Magnesium burns in the air easily to produce magnesium oxide. But not all metals combine with oxygen easily. Some metals require heating in combination with oxygen.
For example :
Some metal oxides such as aluminium oxide and zinc oxide show both acidic as well as basic behaviour. Such metal oxides react with both acids as well as bases to produce salt and water. Such oxides are known as amphoteric oxides. This is illustrated by taking the example of aluminium oxide.
Most metal oxides are insoluble in water. Oxides of sodium and potassium dissolve in water to form alkalis.
Na2O (s) + H2O (l)→ 2NaOH (aq)
K2O (s) + H2O (l)→ 2KOH (aq)
(ii) Surface of metals like Mg, Al, Zn and Pb is covered with oxide layer, when kept at ordinary temperature.
(iii) Iron does not burn on heating but iron filings bum vigorously when sprinkled on the flame.
(iv) Copper does not bum but forms a black layer of copper (II) oxide.
(v) Silver and gold do not react with oxygen even at high temperature.
The process of forming thick oxide layer on aluminium is called anodising. This oxide layer makes it resistant to further oxidation. Anodising is carried out by electrolysis of a solution of dil sulphuric acid. The article to be anodised is made the anode in the electrolytic bath : oxygen liberated at the anode combines with the aluminium article and an oxide layer is formed on the metal. The oxide layer can be dyed easily to give aluminium article an attractive look.
Different metals show different reactivity with water.
(1) Metals like Na, K and Ca react with cold water instantly. Na and K metals react so violently that hydrogen produced in the reaction catches fire.
2K (s) + 2H2O (l)→ 2KOH (aq) + H2 (g) + Energy
(ii) Reaction with Ca is less violent. Heat evolved is not sufficient for hydrogen to catch fire.
Ca (s) + 2H2O (l) → Ca(OH)2 (aq) + H2(g)
Calcium floats on water because bubbles of hydrogen formed sticks to the metal (hydrogen is lighter than air).
(iii) Magnesium does not react with cold water. It reacts with hot water to form magnesium hydroxide and hydrogen. It also starts floating like calcium.
Mg + 2H2O (hot) → Mg(OH)2 + H2
(iv) Metals like Al, Fe and Zn do not react either with cold or hot water. They react with steam to form metal oxide and hydrogen.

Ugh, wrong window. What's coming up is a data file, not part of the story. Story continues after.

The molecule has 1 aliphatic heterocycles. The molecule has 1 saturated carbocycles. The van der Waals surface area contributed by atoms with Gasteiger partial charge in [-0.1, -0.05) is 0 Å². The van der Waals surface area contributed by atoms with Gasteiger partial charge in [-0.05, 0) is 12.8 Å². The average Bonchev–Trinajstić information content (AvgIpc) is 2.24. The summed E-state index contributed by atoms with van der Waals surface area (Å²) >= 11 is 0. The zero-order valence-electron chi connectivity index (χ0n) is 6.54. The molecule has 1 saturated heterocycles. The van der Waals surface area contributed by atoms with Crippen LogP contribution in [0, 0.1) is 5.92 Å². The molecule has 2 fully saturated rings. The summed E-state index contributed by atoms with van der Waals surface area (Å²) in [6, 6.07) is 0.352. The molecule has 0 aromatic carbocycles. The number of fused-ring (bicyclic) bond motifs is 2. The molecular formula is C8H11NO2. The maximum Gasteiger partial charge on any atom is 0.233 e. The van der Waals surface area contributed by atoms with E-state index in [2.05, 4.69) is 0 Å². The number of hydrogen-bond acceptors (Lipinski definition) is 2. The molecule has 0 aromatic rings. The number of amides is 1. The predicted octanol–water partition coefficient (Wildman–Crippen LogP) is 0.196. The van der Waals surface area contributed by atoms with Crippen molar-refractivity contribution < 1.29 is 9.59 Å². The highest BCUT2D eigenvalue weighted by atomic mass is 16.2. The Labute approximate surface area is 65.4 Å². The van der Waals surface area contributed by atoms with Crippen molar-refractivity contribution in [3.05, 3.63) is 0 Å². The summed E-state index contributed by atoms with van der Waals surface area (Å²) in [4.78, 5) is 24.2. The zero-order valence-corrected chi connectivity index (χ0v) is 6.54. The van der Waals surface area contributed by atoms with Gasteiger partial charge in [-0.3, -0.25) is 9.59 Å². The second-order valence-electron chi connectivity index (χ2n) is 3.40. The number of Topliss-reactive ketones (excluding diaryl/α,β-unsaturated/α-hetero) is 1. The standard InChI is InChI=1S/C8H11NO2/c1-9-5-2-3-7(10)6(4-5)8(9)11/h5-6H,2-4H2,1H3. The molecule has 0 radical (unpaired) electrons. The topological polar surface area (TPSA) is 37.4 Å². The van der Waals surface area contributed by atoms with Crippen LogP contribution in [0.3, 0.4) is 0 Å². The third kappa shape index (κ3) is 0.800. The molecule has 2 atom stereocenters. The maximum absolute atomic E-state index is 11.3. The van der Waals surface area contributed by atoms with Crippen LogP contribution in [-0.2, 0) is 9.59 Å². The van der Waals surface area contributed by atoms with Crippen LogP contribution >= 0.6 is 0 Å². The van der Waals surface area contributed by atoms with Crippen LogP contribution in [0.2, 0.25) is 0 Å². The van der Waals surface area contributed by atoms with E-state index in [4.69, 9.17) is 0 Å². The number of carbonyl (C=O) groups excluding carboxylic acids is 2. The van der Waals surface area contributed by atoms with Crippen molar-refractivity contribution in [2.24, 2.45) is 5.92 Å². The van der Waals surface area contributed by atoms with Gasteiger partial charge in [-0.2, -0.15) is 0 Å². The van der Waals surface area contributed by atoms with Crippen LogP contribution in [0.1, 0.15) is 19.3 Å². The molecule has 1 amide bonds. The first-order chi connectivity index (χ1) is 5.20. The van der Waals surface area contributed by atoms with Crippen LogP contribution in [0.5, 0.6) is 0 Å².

Aim: Perform an activity to show that Al, Fe, and Zn react with steam to form a metal
oxide and hydrogen.
Hard glass test tube, glass-wool, samples of Al, Fe, and Zn metals, burner, stand, cork, delivery tube, trough, another glass tube to collect water.
(1) Set up the apparatus as shown in the figure.
(2) Place the sample of Al metal and glass-wool soaked in water as shown in the figure.
(3) Fill the trough with water and invert a test tube filled with water over the other end of the delivery tube.
(4) Place a burner below the glass-wool soaked in water.
We find that hydrogen gas is evolved which is collected in the glass test tube.
The reactions taking place are represented as under :
2Al (s) + 3H2O (g)→ Al2O3 (s) + 3H2(g)
3Fe (s) + 4H2O (g)→Fe3O4 (s) + 4H2 (g)
It is observed that lead, copper, silver and gold do not react with cold water or hot water or steam.
Different metals react with acid with different rate of reaction. Some metals do not react at all.
Aim: Perform an activity to study the rates of reactions of metals with acids.
Mg, Al, Zn, Cu, Mn metals, test tubes, dilute HCl, dilute HN03.
(1) Take dilute hydrochloric acid in different test tubes.
(2) Add a small amount of different metals in the test tubes separately.
It is observed that different metals react with different speeds. It is found that rate of reaction is fastest with Mg. It decreases in the order : Mg > Al > Zn > Fe.
There is no reaction at all with copper.
The reactions with metals can be written as:
Mg + 2HCl-----> MgCl2 + H2
2Al + 6HCl-----> 2AlCl3 + 3H2
Zn + 2HCl-----> ZnCl2 + H2
Fe + 2HCl----->FeCl2 + H2
(3) Copper does not react at all with dilute hydrochloric acid.
(4) N ow take dilute H N 0 3 in different test tubes. Add the above metals separately in different test tubes. It is observed that hydrogen gas is not evolved with any metal. This is because hydrogen gas gets oxidised to water by nitric acid and some oxide of nitrogen is produced.
(5) Take very dilute nitric acid in two test tubes. In one test-tube add a small piece of magnesium and in the other, a small piece of manganese. We observe that hydrogen gas is evolved in the two test tubes.
It is the only reagent that is capable of dissolving metals like gold and platinum. It is obtained by mixing concentrated hydrochloric acid and concentrated nitric acid in the ratio of 3 : 1. Aqua regia is a Latin word meaning 'royal water’. Aqua regia is highly corrosive and fuming.